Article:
Round 5 – Reid Fragel, OT, Ohio State
Others considered: Ty Powell, A.J. Klein, Terry Hawthorne
My boy, Jason Bernos, over at Canal Street Chronicles brought Fragel to my attention and I was almost immediately impressed. A former TE converted to OT, Fragel has the athleticism necessary to transition over from a college RT to a NFL LT. His combine numbers speak for themselves as he was the top performer in the bench press (33 reps), vertical jump (30”) and broad jump (113”) amongst offensive linemen. While he is still learning the position and is still honing the skills necessary to become a standout at the position, Fragel does possess the potential to become a quite serviceable, if not more, left tackle in the NFL.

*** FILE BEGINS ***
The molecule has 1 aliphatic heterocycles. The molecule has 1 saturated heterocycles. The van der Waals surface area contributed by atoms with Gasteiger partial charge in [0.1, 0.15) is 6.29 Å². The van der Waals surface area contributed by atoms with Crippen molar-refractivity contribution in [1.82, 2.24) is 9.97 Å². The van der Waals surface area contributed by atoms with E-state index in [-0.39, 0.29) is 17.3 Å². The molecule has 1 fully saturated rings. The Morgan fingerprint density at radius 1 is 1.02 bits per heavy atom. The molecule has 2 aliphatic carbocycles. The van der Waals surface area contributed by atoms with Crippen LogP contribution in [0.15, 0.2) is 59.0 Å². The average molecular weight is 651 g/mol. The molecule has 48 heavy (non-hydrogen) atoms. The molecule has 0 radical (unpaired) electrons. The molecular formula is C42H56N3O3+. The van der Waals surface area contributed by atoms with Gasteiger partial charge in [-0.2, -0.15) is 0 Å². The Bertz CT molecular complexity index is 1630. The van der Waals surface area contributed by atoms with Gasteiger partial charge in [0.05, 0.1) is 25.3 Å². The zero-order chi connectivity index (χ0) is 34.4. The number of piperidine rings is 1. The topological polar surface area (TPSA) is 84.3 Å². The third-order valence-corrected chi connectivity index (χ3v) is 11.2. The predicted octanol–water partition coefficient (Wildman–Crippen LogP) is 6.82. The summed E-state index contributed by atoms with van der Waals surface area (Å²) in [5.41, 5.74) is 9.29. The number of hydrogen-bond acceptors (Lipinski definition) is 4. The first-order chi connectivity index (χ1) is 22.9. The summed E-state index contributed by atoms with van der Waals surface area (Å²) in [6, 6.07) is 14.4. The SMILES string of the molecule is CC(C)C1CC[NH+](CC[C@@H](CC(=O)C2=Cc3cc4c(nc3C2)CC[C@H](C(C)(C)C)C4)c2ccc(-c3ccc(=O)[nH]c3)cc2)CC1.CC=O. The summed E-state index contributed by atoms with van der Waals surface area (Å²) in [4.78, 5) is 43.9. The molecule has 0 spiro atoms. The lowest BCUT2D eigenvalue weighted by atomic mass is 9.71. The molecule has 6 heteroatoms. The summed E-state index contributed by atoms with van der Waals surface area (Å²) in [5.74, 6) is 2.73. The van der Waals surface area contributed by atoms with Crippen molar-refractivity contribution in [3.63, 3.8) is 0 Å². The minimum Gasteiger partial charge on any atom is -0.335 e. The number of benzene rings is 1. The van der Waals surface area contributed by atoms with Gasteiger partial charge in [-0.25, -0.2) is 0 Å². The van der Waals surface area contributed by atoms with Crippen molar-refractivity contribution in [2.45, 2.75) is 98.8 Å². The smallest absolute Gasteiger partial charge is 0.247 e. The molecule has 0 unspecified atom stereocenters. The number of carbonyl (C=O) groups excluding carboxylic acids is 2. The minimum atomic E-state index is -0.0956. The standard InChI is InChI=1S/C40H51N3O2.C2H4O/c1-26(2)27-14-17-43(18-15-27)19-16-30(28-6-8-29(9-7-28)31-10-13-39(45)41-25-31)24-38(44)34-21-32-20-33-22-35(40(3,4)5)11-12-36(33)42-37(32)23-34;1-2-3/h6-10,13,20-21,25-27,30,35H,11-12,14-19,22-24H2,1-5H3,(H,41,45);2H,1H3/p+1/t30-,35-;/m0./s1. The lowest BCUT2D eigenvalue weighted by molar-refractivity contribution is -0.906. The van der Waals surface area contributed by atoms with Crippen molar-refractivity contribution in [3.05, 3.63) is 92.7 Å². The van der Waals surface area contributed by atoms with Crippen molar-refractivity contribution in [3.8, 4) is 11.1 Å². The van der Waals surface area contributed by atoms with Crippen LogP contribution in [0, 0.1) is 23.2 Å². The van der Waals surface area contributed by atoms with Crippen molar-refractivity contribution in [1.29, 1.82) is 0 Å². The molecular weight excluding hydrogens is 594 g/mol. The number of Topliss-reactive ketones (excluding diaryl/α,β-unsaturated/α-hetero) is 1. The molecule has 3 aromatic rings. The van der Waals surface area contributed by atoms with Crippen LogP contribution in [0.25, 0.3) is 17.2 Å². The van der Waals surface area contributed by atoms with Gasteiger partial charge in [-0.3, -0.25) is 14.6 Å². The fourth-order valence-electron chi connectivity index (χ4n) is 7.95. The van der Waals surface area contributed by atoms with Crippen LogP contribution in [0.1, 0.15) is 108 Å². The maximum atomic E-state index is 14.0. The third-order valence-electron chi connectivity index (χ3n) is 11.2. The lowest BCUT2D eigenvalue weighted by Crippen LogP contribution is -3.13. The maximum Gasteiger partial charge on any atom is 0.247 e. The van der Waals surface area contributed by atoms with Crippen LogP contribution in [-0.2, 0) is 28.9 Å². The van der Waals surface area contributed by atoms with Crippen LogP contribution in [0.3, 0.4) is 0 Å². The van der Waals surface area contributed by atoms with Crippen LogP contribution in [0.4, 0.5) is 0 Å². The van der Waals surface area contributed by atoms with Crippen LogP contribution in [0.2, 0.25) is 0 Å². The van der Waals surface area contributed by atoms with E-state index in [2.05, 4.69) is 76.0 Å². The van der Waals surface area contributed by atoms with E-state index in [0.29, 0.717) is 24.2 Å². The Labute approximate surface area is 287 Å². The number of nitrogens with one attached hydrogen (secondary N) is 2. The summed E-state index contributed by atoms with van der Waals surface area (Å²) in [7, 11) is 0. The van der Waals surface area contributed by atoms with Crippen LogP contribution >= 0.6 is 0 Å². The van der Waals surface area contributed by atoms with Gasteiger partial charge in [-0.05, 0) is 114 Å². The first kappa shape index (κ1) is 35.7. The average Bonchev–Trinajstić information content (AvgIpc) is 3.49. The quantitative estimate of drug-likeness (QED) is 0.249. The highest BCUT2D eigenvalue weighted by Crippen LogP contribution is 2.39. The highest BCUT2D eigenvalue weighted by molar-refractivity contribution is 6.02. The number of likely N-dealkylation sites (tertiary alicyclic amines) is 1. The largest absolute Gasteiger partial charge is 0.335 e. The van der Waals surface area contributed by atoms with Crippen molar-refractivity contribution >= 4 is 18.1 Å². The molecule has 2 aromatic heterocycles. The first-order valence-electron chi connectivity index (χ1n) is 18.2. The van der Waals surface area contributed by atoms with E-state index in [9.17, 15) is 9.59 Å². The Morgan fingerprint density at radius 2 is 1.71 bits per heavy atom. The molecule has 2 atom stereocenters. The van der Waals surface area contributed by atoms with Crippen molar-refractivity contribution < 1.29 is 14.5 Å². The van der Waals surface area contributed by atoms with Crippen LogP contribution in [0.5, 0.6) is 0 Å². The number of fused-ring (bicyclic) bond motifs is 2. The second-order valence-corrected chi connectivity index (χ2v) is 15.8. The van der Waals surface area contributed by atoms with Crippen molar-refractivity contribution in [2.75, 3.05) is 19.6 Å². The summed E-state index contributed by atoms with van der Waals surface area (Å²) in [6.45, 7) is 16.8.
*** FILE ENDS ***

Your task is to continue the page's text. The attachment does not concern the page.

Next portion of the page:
Round 6 – Ryan Griffin, QB, Tulane
Others considered: Vince Williams, Jake Knott
The Saints could be in the market for another inside linebacker considering their two back-ups, Vilma and Humber, are on one year deals, however, an heir apparent and back-up for Brees takes precedence. Griffin has already been brought in by the Saints for a private workout most likely due to his impressive performance in the Texas vs. The Nation All-Star game and him having previously ran the Saints offense while at Tulane under former Saints wide receiver coach Curtis Johnson. Griffin passes for over 9,000 yards and 56 touchdowns during his Green Wave career and has been praised for his accuracy (60% career completion percentage). His ties to the Saints could be what connects them in this upcoming draft.
Potential Priority Undrafted Free Agents:
LB Meshak Williams, Kansas St.
CB Nigel Malone, Kansas St.
WR La'Rod King, Kentucky
It's really anyone's guess as to what the Saints will do come draft day but a draft like this would go a long way to filling all the holes on the roster and providing depth and competition at the areas that need it most.